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Toon Talk: Newsies
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Disney Film & Video Reviews by Kirby C. Holt
Newsies Collector's Edition DVD
At the time of its release, ten years ago today on April 10, 1992, Disney had high hopes for Newsies and its bid to revive the long-ignored live action musical. But even with the direction of Dirty Dancing choreographer Kenny Ortega and songs co-wrote by the then red-hot Alan Menken (fresh off of four Oscars for The Little Mermaid and Beauty & the Beast), to say the film was met with a lukewarm response is putting it mildly, to say the least.
"King of New York": Max Casella as Racetrack Higgins.
Even after Ariel and Belle, the public apparently had no interest in a all-singing, all-dancing musical extravaganza about the long-forgotten newsboy strike of the turn-of-the-century. And critics were even harsher; while some championed the film's loving embrace of the tenets of the great musicals of yore (Gene Siskel most notably), most raked the film over the coals, some even appalled at Disney for even attempting such an endeavor. Newsies was even nominated for an infamous "Razzie Award" as the worst movie of 1992.
Jack Kelly (Christian Bale) leads the dancing newsies.
But, like such other family film classics as The Wizard of Oz and It's A Wonderful Life before it, Newsies fought back from cinematic purgatory and box office bust to become a certifiable 'cult' film success. The film's original video release and soundtrack became must-haves for every aspiring high school thespian, even inspiring them to mount full-fledged stage productions. And with the advent of the internet, Newsies was even further launched into unbridled popularity, with dozens of fansites honoring the film and it's star, Christian Bale. Featuring fan fiction and even complete scripts for a sequel, these sites carried the banner in the ten years since the film's dismal premiere. Even thoughts of a Broadway version of Newsies started in these humble forums.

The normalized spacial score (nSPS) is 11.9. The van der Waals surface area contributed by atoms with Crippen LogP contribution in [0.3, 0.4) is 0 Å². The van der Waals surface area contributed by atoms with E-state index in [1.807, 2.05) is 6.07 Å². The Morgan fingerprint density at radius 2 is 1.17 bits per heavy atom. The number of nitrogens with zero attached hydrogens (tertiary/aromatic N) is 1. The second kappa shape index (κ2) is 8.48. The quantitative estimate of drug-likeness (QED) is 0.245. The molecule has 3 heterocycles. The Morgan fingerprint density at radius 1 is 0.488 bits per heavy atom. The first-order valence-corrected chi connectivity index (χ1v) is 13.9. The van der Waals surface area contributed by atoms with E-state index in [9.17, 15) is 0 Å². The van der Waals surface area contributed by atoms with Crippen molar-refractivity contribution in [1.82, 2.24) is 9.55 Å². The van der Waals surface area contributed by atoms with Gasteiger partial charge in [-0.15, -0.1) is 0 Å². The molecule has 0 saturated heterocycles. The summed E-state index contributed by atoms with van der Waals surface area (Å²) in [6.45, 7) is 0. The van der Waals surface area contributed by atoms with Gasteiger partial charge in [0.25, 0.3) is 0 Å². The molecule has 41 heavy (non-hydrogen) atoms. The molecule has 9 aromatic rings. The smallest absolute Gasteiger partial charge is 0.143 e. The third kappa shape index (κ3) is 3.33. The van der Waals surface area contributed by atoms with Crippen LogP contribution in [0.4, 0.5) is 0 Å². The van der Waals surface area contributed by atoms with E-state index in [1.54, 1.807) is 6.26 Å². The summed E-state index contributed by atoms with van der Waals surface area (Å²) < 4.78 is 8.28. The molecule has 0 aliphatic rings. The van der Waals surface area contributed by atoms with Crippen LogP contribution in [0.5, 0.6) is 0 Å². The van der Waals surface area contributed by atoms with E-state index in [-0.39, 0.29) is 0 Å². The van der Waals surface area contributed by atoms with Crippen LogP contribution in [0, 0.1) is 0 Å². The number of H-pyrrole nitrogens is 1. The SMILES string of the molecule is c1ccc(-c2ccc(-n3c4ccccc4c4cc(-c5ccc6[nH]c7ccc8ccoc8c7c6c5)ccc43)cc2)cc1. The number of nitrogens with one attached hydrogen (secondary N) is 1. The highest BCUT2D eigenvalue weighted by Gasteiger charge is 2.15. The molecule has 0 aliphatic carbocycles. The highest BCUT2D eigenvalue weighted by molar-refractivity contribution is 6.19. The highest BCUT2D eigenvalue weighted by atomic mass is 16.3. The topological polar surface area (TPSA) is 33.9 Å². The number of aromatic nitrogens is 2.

I remember the first time I heard about Newsies: it was with the trailer (included in this package) that showed with Beauty & the Beast. At that time, I was in the middle of a local community theater production of Anything Goes, and seeing the high-energy dancing and singing of this battalion of boys up on the big screen left me eager with anticipation for the final product. When the film finally came out a month or so later, I saw it the first weekend (I still have the Newsies 'newspaper' promo that accompanied the film's release) and was not disappointed. Although the film drags a bit in it's mostly tuneless, plot-heavy third act, I was thrilled to see such a production on the big screen, a treat I was denied before for being born to late to witness the original theatrical runs of such dance favorites as West Side Story and Seven Brides for Seven Brothers.